Flight plan for the future
With the Government of Canada's Greening Government Strategy, which aims to achieve net-zero emissions by the year 2050, development and testing of alternative fuels and clean energy has become a priority for the NRC. To that end, the NRC Falcon 20 became the world's first civil jet to fly on 100% biofuel made from oilseed crops grown in Canada by Agrisoma. And most recently, the Flight Research and Gas Turbine Laboratories partnered with the NRC's Energy, Mining and Environment Research Centre, Design and Fabrication Services, Construction, and Automotive and Surface Transportation Research Centres to convert a Cessna 337 to hybrid electric power.
In addition to technical studies, the Flight Research Laboratory and its partners are continuously looking at ways to improve the health and safety of humans in flight. "We can measure and record objective data such as the body's response to helicopter vibration and noise environments," says Dr. Shelley Kelsey, Senior Research Officer and Acting Human Factors Group Leader. "Our findings have led to improved displays and symbology—including helmet-mounted displays—that enable pilots to fly safely in degraded visual conditions such as whiteouts."
Building on these successes, the recently opened Centre for Air Travel Research is the world's first facility designed to study and improve the end-to-end passenger experience of travelling by air, such as airport arrival, checking-in, baggage drop, security screening, boarding, flight, disembarking, document checks, baggage retrieval and departure from the terminal. Airlines and aircraft manufacturers can customize the facility to meet their needs and use the space to conduct research using passengers in a realistic environment. Bringing together multidisciplinary specialists—physiologists, psychologists, human-factor specialists and industry partners—the facility serves as an innovation platform that addresses the key questions: how do we make air travel more efficient, more comfortable, accessible and, now more than ever, healthier? The outcomes of this research with passengers will increasingly enable airlines, manufacturers and academia to develop and evaluate novel concepts in cost-effective ways.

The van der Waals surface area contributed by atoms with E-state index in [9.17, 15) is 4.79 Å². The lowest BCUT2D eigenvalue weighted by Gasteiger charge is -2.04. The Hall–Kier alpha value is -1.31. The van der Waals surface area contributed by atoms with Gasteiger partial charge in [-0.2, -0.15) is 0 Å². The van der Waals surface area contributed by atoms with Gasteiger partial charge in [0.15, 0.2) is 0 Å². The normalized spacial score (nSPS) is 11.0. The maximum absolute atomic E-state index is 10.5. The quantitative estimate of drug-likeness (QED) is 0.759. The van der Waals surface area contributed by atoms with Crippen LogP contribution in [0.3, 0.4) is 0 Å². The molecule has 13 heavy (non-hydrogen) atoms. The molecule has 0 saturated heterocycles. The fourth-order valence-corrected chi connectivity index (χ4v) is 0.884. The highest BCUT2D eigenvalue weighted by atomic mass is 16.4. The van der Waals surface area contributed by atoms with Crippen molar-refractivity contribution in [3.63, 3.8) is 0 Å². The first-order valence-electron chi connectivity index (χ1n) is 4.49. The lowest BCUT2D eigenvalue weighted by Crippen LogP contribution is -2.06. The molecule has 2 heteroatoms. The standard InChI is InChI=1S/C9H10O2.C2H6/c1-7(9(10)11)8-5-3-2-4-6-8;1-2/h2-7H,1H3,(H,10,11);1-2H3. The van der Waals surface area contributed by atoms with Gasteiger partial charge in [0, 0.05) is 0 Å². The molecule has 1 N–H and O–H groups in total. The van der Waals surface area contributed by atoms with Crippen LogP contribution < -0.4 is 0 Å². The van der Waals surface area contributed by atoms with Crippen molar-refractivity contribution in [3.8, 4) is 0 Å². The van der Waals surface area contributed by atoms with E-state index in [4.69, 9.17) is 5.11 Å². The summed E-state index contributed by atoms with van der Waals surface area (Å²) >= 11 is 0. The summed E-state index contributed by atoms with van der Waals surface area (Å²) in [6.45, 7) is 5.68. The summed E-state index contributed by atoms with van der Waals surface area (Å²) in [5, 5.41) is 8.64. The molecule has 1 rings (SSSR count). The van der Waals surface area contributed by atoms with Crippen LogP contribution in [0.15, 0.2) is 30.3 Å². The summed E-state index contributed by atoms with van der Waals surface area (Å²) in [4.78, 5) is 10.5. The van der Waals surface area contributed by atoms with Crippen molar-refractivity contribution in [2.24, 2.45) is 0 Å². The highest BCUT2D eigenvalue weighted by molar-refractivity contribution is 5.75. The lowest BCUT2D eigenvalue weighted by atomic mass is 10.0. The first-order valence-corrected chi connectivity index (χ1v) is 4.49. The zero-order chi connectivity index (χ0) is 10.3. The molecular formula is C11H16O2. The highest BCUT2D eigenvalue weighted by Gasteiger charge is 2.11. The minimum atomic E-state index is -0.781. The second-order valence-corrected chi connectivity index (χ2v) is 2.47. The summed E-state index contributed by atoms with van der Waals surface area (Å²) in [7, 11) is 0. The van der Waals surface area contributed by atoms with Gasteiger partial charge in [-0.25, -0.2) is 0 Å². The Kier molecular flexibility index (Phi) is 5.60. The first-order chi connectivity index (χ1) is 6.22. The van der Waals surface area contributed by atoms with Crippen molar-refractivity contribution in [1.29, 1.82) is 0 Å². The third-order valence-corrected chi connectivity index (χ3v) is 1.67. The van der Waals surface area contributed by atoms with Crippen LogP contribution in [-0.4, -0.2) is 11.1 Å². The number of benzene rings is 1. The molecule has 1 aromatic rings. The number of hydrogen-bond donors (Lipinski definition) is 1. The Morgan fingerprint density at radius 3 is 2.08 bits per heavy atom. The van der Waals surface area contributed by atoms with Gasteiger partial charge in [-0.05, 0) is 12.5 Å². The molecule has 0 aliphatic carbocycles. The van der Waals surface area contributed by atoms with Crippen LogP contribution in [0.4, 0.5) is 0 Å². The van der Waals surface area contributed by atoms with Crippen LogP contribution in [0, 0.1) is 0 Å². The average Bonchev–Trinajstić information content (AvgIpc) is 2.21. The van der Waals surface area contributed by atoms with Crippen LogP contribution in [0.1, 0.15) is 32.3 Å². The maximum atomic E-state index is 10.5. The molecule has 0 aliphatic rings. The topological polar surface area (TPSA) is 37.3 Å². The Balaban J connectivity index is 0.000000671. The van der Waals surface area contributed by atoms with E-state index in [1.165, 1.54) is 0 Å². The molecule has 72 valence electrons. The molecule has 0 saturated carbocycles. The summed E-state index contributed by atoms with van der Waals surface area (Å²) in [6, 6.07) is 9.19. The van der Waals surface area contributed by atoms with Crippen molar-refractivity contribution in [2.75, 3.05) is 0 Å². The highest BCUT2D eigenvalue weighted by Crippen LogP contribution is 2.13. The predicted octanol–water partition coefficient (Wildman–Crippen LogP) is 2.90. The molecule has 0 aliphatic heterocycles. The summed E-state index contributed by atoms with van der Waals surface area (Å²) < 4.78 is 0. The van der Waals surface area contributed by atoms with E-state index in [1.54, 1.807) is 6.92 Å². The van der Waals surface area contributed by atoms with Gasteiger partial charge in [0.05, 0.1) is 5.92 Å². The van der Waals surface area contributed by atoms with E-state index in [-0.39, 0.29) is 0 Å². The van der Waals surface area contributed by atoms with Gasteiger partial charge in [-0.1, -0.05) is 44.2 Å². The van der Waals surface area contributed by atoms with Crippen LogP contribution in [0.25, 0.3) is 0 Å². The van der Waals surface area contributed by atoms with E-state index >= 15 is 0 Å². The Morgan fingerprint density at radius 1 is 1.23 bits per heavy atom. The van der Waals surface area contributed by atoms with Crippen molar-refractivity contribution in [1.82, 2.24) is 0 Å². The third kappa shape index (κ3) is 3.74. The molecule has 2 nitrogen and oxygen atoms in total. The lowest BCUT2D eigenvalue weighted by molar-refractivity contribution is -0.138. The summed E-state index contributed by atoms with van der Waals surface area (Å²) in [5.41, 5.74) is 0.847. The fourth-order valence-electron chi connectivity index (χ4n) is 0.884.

To position Canada's aerospace industry for success in new markets, the NRC is investing in emerging technologies as well. These include digital twins, disruptive architectures and additive/subtractive manufacturing. One important area is autonomous systems such as drones and self-piloted helicopters. While these hold tremendous promise for societal improvements, they also raise new challenges that include sharing airspace with vehicles carrying people. For example, technology on crewed aircraft and helicopters must help pilots avoid collisions with drones.
Throughout its history, the Flight Research Laboratory's collaborations with aerospace research giants such as NASA, the German Aerospace Center and Japan Aerospace Exploration Agency have led to major and enduring contributions to flight research. "The lab has made unique and lasting contributions to aerospace and is well positioned to soar into the future," says Kirk Shaw, Director of Research and Development. "With our investments in scientists and engineers, advanced technologies and new aircraft, as well as stellar collaborations with industry, academia, other government departments and international R&D organizations, we'll continue to conquer uncharted horizons."